Firstly Ethan and ponyface, a drought/arid dry environment will be doing your horse's hooves GOOD! It is highly unlikely that they will be suffering from being too dry. You don't need to 'hydrate' a horse's feet(except to make trimming easier!
) & topical goops, especially oil based, aren't helpful from a health perspective & don't prevent/cure cracks. What is likely to suffer from drought, which can affect a horse's feet is his nutrition.
The heels should be level with the frog as far as height.
The bars should be close to level with the sole.
The wall should be close to level with the sole, also.
Yes to all of the above.... generally. There are lots of 'conditions & exceptions tho. Eg. If heels are high &/or heels are weak, they shouldn't be trimmed too short, particularly never into the sole plane. Walls in soft/yielding environments can afford to be a bit longer & this can be helpful for grip, whereas walls in hard environs can't really afford to protrude from the sole plane at all.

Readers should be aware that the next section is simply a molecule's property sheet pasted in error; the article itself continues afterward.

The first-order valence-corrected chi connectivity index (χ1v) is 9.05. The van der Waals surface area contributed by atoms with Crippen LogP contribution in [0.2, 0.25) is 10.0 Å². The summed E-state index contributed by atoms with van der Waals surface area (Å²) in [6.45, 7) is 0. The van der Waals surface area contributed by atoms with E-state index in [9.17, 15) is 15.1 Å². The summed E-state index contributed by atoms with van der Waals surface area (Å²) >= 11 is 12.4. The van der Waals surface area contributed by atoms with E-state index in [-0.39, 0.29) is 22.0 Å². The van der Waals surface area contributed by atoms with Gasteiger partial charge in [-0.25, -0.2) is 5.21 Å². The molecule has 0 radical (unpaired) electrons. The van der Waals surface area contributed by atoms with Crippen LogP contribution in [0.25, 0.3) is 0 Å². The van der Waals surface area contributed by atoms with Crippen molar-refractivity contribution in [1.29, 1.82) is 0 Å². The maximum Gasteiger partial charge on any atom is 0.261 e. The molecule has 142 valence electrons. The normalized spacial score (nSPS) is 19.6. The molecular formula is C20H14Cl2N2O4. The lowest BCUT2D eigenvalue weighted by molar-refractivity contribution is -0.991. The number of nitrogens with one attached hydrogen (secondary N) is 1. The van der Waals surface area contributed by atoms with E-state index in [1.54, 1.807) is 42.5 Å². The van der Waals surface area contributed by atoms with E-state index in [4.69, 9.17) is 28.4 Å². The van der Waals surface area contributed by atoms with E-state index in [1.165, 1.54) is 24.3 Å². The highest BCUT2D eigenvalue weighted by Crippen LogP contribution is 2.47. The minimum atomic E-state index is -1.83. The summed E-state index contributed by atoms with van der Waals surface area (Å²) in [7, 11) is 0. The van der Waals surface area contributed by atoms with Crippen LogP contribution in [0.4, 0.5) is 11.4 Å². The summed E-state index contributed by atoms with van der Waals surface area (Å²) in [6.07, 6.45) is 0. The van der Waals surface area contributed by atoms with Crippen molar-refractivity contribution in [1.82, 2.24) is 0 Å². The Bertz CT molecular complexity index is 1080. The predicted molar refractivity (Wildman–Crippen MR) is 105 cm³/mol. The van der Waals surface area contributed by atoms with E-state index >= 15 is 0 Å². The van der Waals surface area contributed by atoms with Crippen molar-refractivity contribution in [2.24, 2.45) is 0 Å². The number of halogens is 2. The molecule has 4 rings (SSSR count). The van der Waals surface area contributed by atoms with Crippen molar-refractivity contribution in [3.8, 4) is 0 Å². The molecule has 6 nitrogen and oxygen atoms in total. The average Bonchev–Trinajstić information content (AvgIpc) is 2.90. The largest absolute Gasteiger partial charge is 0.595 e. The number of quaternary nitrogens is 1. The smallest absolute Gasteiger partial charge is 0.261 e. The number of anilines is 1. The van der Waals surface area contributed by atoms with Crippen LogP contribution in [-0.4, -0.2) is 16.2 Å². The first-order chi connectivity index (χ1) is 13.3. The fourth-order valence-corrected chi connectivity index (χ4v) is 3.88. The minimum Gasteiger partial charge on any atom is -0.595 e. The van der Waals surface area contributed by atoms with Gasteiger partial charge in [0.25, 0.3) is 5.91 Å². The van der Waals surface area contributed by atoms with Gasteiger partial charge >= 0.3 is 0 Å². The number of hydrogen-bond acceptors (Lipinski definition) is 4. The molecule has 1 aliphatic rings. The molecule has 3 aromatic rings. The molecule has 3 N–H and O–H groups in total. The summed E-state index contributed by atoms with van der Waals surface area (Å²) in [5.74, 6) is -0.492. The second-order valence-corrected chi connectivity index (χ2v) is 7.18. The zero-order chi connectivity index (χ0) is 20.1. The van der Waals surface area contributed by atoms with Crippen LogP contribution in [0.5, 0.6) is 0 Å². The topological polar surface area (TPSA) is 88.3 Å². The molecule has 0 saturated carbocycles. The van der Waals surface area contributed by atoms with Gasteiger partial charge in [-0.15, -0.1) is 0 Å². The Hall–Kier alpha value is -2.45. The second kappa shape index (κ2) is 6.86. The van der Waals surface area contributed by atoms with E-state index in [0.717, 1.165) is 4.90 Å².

The length of the crevice between the heel and the base of the frog extended to the point of the frog, should equal the length from the tip of the frog to the toe.
Not sure I understand but if I do, no. The frog, from the back of the central sulcus to the apex/tip should be at least 2/3 the length of the entire hoof capsule - so there should be 1/3 or less in front of the frog. Equine Lameness Prevention Organization
explains the whys & wherefores of a/p balance quite well.
Also, The process of bringing back underrun heels?
Ensuring toes are kept back is the main thing. Frog support pads(NOT under walls) can be helpful too, to allow crushed heel walls some relief.